Working for thriving economies, communities and landscapes.

The Castlemaine Institute acknowledges that we live and work on the unceded lands of the Dja Dja Wurrung and we acknowledge the vital role the local Djaara (Dja Dja Wurrung People) continue to play as custodians of the region. The Castlemaine Institute commits 1% of total revenue to Pay The Rent. Always was, always will be, Aboriginal land.

About the Castlemaine Institute

● Castlemaine Institute is a research and learning hub focused on creating thriving communities, economies and landscapes.● We are nested within the foothills of Mount Alexander (Lianuk) on Djaara country in Victoria's Central Goldfields region.● Our action research is, wherever possible, co-created with the community, to foster new and existing relationships, and to acknowledge and foreground the rich and diverse expertise in our region.● We exist to support the development of individuals, collectives, landscapes and systems that are evolving to meet the needs and opportunities of our times.● We do this by applying multidisciplinary depth to complex problems, drawing on and developing local wisdom through our work.● For us, how we work is as important as what we work on. We prioritise relationship building and the wellbeing of colleagues, collaborators and the broader community.The Castlemaine Institute is a not-for-profit charitable research and learning organisation established and operated in Australia.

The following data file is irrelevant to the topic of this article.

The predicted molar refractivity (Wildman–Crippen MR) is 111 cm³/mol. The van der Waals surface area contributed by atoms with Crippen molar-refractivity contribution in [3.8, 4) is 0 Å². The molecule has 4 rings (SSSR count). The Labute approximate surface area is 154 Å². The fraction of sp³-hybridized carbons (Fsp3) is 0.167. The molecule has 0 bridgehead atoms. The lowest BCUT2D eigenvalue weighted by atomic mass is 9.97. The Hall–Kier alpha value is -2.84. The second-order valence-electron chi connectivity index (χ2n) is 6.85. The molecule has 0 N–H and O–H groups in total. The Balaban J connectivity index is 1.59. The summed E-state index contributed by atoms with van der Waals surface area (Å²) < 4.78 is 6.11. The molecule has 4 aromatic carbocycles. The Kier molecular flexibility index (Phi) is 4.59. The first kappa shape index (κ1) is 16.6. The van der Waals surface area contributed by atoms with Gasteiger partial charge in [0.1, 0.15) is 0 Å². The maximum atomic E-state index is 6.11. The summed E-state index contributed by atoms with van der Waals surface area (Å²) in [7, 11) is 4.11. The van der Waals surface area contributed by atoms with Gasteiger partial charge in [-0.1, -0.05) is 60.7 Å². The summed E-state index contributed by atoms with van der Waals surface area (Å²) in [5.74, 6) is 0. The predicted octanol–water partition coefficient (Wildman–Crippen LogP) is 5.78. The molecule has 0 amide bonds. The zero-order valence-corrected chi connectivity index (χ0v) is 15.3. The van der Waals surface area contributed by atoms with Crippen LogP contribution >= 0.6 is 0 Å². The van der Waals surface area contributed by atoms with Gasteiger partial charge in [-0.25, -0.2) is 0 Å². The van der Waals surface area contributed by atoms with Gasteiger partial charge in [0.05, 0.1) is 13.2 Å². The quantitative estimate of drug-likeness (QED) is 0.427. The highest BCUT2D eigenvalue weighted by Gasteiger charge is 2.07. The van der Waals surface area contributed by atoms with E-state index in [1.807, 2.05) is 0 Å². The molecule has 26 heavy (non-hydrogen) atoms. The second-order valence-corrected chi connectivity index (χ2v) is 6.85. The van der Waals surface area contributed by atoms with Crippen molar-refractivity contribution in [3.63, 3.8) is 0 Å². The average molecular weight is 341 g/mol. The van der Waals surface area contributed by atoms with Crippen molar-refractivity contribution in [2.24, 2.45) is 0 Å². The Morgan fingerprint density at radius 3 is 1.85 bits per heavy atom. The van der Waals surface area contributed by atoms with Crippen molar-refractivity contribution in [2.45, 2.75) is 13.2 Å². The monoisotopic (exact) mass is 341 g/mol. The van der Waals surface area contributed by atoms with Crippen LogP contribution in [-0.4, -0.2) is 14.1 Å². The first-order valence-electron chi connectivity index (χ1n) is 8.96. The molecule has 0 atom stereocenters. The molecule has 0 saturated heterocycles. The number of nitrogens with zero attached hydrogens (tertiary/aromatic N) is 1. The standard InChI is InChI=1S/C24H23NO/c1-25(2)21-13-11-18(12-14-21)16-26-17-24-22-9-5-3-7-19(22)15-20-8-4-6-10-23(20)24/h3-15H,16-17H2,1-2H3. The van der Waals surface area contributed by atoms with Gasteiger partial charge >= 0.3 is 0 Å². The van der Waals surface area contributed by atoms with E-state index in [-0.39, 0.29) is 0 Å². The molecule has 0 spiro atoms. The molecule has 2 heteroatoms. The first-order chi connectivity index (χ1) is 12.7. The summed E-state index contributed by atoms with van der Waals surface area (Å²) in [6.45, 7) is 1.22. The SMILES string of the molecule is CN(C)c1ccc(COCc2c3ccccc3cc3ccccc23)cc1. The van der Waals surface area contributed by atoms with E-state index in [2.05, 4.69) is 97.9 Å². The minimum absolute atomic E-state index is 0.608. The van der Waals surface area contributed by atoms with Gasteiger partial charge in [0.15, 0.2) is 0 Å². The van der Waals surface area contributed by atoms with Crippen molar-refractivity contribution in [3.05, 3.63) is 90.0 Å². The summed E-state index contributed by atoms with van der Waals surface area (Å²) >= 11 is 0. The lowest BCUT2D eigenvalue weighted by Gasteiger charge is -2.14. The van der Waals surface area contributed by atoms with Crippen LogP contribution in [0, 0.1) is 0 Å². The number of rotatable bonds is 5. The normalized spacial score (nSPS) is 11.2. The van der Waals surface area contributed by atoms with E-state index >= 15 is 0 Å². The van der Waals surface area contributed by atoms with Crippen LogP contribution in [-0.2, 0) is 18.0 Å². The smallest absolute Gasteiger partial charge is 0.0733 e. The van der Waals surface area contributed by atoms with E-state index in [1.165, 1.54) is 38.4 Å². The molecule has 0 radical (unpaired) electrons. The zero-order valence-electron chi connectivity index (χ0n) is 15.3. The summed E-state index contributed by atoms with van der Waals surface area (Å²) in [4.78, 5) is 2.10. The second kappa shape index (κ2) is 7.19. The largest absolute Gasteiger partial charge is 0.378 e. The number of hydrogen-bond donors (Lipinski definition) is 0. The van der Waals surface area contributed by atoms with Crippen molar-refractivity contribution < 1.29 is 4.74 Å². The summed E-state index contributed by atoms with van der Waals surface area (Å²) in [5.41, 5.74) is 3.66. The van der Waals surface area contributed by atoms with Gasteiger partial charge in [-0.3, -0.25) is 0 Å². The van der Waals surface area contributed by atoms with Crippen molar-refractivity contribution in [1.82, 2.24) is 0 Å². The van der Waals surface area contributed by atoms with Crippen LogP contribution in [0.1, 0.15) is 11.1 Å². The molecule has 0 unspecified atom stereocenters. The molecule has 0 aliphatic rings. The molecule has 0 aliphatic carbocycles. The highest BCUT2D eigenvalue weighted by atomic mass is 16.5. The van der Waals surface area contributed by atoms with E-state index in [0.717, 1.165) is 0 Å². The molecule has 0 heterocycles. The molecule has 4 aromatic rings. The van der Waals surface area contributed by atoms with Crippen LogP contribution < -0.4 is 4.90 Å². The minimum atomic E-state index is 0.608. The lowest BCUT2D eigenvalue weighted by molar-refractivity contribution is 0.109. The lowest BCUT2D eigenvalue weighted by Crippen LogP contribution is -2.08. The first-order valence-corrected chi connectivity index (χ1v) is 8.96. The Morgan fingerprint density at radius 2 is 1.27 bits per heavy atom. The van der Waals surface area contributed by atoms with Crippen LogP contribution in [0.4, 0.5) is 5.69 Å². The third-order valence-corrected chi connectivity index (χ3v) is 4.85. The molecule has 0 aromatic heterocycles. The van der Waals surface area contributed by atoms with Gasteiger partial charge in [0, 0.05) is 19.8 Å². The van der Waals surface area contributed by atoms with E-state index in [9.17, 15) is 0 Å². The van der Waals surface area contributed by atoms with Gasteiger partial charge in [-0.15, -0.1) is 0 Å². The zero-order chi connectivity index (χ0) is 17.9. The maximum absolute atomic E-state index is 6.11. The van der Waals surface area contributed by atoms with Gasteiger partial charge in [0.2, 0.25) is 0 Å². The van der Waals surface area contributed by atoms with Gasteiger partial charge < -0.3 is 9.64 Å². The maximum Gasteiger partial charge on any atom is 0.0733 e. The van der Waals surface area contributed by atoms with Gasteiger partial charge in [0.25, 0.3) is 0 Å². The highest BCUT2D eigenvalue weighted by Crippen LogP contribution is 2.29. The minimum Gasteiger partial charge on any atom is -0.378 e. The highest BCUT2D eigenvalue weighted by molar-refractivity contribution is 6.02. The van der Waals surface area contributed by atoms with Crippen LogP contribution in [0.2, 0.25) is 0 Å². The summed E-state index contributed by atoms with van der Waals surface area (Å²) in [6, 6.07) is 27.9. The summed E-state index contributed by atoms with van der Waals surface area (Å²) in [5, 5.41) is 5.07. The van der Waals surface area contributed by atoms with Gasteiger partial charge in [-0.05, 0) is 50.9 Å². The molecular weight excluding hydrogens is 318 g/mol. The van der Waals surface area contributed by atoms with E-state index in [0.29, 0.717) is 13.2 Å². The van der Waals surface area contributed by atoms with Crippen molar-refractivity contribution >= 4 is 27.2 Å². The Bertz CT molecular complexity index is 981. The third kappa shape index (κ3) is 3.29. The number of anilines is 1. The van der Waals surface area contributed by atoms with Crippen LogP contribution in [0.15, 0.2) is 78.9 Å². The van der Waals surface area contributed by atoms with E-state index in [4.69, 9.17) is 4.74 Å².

What we do

Our work is currently centred around five key themes :Economy: How do we harness our collective intelligence and work efforts? What is the future of work and industry for our region? Who owns assets in our community and for what purpose?